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posted by janrinok on Friday December 06 2019, @03:12PM   Printer-friendly
from the can-i-have-ketchup-with-that dept.

"A meat-eater with a bicycle is much more environmentally unfriendly than a vegetarian with a Hummer."
--Dr Mark Post

The world's largest food concern, Unilever, has opened a new research lab at the world's most prestigious agricultural university, the University of Wageningen (the Netherlands). Unilever will locate all elements of its foods R&D there. A spokeswoman on Dutch radio stressed plant-based meat alternatives as an important research subject.

Wageningen University has strong credentials in that respect, with the development of shear cell technology.

Shear cell technology strings plant proteins together in tightly controlled fibers, resulting in a meat substitute where texture (fibrousness, bite, mouthfeel) can easily be controlled, and changed at will. This, combined with 3D food printing, offers the possibility of creating multiple meat (substitute) variations in future.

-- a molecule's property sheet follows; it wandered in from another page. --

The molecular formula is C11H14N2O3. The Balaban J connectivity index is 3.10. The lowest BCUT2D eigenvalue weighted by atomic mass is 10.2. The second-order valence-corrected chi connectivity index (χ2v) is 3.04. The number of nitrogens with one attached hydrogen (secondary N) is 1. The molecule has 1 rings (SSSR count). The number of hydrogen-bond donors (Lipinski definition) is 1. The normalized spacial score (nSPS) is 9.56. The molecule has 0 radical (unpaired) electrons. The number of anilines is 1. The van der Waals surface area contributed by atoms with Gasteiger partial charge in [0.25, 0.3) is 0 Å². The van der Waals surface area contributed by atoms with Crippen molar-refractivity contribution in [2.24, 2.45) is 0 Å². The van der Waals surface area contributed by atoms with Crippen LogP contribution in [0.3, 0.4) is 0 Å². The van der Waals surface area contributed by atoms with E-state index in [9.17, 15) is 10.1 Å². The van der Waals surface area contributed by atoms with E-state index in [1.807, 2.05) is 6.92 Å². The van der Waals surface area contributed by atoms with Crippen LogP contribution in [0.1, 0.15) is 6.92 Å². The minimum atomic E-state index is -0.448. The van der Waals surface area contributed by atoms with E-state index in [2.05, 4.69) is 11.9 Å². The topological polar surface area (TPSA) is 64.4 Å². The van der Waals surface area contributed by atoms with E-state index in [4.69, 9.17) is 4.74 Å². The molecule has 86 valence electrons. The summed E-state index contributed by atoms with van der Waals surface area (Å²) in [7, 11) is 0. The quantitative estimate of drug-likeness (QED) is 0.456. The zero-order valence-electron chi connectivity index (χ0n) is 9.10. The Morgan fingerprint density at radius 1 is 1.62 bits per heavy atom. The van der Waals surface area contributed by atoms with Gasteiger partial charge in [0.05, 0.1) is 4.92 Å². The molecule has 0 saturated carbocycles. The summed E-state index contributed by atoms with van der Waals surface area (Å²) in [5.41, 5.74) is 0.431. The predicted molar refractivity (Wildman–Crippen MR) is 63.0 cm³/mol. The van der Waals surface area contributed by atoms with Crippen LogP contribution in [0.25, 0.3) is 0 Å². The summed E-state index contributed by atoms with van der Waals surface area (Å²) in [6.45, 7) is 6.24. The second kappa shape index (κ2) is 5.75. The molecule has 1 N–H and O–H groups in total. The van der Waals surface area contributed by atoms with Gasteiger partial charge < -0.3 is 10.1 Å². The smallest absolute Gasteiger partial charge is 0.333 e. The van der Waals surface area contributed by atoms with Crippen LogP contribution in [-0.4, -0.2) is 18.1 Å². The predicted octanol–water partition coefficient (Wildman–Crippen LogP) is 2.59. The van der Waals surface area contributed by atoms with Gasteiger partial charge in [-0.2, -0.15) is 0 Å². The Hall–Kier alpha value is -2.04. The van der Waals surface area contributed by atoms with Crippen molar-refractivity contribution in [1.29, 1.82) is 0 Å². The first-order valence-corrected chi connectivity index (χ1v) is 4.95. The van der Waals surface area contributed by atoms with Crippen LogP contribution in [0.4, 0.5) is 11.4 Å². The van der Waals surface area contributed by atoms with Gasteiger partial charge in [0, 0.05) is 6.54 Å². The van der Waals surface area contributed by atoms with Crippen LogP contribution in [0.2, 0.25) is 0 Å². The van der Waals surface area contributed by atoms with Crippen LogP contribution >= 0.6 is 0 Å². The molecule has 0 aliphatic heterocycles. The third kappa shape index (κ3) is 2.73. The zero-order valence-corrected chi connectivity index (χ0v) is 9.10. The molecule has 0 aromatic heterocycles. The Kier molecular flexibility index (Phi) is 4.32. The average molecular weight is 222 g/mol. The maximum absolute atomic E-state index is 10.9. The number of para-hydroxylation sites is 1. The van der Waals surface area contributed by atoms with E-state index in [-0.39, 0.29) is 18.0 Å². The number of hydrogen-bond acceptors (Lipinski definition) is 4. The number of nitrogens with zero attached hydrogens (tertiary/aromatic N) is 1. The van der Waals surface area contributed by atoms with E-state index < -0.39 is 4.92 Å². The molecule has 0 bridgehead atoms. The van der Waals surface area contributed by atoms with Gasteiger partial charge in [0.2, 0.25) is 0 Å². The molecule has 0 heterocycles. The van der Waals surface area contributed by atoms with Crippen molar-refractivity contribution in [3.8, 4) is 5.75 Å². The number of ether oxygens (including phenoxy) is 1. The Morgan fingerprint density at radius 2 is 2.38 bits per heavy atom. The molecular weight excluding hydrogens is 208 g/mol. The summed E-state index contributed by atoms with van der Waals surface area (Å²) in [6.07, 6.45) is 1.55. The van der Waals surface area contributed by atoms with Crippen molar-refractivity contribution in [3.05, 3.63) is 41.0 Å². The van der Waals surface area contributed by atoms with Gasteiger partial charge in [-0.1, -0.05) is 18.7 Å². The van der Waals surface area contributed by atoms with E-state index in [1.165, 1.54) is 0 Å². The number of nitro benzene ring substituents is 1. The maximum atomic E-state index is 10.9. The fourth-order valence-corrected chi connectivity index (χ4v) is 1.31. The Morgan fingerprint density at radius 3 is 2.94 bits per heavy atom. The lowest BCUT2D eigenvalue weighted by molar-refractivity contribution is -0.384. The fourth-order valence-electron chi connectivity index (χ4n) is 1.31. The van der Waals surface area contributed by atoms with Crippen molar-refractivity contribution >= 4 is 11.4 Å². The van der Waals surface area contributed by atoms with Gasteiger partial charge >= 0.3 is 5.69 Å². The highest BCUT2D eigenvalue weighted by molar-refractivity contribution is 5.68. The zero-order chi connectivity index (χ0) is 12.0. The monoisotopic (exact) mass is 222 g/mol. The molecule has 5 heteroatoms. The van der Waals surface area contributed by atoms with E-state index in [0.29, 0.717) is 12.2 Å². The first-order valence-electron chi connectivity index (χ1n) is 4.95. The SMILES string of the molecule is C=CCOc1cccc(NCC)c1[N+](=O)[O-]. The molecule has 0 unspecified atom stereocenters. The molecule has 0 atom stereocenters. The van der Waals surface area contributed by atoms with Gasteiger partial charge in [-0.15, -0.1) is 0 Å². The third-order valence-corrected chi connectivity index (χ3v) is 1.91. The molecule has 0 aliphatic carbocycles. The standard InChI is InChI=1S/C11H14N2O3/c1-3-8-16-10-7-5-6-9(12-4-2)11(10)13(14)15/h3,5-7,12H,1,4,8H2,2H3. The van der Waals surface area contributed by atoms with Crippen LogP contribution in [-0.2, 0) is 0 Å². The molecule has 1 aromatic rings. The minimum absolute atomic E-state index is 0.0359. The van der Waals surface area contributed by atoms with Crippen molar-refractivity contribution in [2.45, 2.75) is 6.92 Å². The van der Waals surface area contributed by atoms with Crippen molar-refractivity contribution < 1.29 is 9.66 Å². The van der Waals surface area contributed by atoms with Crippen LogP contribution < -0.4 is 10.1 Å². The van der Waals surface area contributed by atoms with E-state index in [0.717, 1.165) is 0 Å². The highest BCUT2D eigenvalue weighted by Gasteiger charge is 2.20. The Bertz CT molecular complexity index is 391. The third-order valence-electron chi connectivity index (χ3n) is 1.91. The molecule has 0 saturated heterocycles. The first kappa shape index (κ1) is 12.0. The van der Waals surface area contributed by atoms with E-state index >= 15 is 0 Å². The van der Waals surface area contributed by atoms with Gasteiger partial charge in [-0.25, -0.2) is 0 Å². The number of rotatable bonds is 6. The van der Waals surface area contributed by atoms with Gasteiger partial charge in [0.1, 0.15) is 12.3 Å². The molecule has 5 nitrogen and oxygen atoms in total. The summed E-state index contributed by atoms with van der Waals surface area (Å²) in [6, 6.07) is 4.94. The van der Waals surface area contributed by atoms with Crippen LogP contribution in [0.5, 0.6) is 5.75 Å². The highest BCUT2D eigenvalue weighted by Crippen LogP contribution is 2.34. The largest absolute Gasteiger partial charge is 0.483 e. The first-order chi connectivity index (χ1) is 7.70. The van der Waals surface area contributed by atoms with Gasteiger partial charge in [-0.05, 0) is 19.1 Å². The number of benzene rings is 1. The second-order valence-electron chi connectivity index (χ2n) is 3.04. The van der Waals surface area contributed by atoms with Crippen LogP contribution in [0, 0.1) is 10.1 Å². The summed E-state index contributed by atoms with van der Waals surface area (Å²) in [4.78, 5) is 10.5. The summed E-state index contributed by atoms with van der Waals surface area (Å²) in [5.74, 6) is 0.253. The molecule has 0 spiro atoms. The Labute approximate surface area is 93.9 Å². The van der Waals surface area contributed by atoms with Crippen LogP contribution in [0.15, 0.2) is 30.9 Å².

Unilever's food campus is open to startups, innovators and partners. One of the first to have build its own lab on the same grounds is Symrise, an industrial flavours and scents group.

About half of Dutch people call themselves 'flexitarians'. This means that they don't eat meat with their main meal at least three times a week. The proportion of vegetarians is stable, at just under five percent of the Dutch population.

Wageningen researchers believe, however, that feeding 9 billion people with animal meat will not be sustainable for the planet.


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  • (Score: 2) by deimtee on Saturday December 07 2019, @04:54AM (4 children)